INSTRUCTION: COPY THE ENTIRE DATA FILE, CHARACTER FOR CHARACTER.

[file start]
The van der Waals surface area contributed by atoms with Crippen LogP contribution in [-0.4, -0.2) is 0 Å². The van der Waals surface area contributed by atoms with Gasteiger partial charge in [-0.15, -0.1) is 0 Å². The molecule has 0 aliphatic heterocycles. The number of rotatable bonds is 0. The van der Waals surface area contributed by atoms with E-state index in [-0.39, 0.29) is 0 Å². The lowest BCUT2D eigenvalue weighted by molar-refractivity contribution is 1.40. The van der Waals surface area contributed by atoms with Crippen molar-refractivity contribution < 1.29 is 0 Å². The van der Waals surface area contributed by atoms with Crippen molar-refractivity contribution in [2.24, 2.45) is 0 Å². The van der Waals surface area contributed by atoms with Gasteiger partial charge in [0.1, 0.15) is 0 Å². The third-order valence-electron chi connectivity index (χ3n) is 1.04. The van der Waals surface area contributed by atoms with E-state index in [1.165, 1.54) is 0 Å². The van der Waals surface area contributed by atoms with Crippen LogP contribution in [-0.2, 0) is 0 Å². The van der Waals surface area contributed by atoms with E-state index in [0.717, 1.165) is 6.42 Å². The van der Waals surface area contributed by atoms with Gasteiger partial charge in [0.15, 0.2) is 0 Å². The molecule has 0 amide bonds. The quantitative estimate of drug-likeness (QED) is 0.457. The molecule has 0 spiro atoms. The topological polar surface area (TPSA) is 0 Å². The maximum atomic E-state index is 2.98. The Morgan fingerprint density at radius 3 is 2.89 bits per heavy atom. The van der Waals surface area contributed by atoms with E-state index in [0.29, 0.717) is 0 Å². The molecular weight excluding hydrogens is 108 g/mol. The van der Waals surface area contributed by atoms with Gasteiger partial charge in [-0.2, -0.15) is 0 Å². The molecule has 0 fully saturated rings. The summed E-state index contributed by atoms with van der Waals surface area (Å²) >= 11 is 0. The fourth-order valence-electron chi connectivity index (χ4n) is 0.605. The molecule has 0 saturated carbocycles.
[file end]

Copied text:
The van der Waals surface area contributed by atoms with Crippen LogP contribution in [-0.4, -0.2) is 0 Å². The van der Waals surface area contributed by atoms with Gasteiger partial charge in [-0.15, -0.1) is 0 Å². The molecule has 0 aliphatic heterocycles. The number of rotatable bonds is 0. The van der Waals surface area contributed by atoms with E-state index in [-0.39, 0.29) is 0 Å². The lowest BCUT2D eigenvalue weighted by molar-refractivity contribution is 1.40. The van der Waals surface area contributed by atoms with Crippen molar-refractivity contribution < 1.29 is 0 Å². The van der Waals surface area contributed by atoms with Crippen molar-refractivity contribution in [2.24, 2.45) is 0 Å². The van der Waals surface area contributed by atoms with Gasteiger partial charge in [0.1, 0.15) is 0 Å². The third-order valence-electron chi connectivity index (χ3n) is 1.04. The van der Waals surface area contributed by atoms with E-state index in [1.165, 1.54) is 0 Å². The van der Waals surface area contributed by atoms with Crippen LogP contribution in [-0.2, 0) is 0 Å². The van der Waals surface area contributed by atoms with E-state index in [0.717, 1.165) is 6.42 Å². The van der Waals surface area contributed by atoms with Gasteiger partial charge in [0.15, 0.2) is 0 Å². The molecule has 0 amide bonds. The quantitative estimate of drug-likeness (QED) is 0.457. The molecule has 0 spiro atoms. The topological polar surface area (TPSA) is 0 Å². The maximum atomic E-state index is 2.98. The Morgan fingerprint density at radius 3 is 2.89 bits per heavy atom. The van der Waals surface area contributed by atoms with E-state index in [0.29, 0.717) is 0 Å². The molecular weight excluding hydrogens is 108 g/mol. The van der Waals surface area contributed by atoms with Gasteiger partial charge in [-0.2, -0.15) is 0 Å². The molecule has 0 fully saturated rings. The summed E-state index contributed by atoms with van der Waals surface area (Å²) >= 11 is 0. The fourth-order valence-electron chi connectivity index (χ4n) is 0.605. The molecule has 0 saturated carbocycles.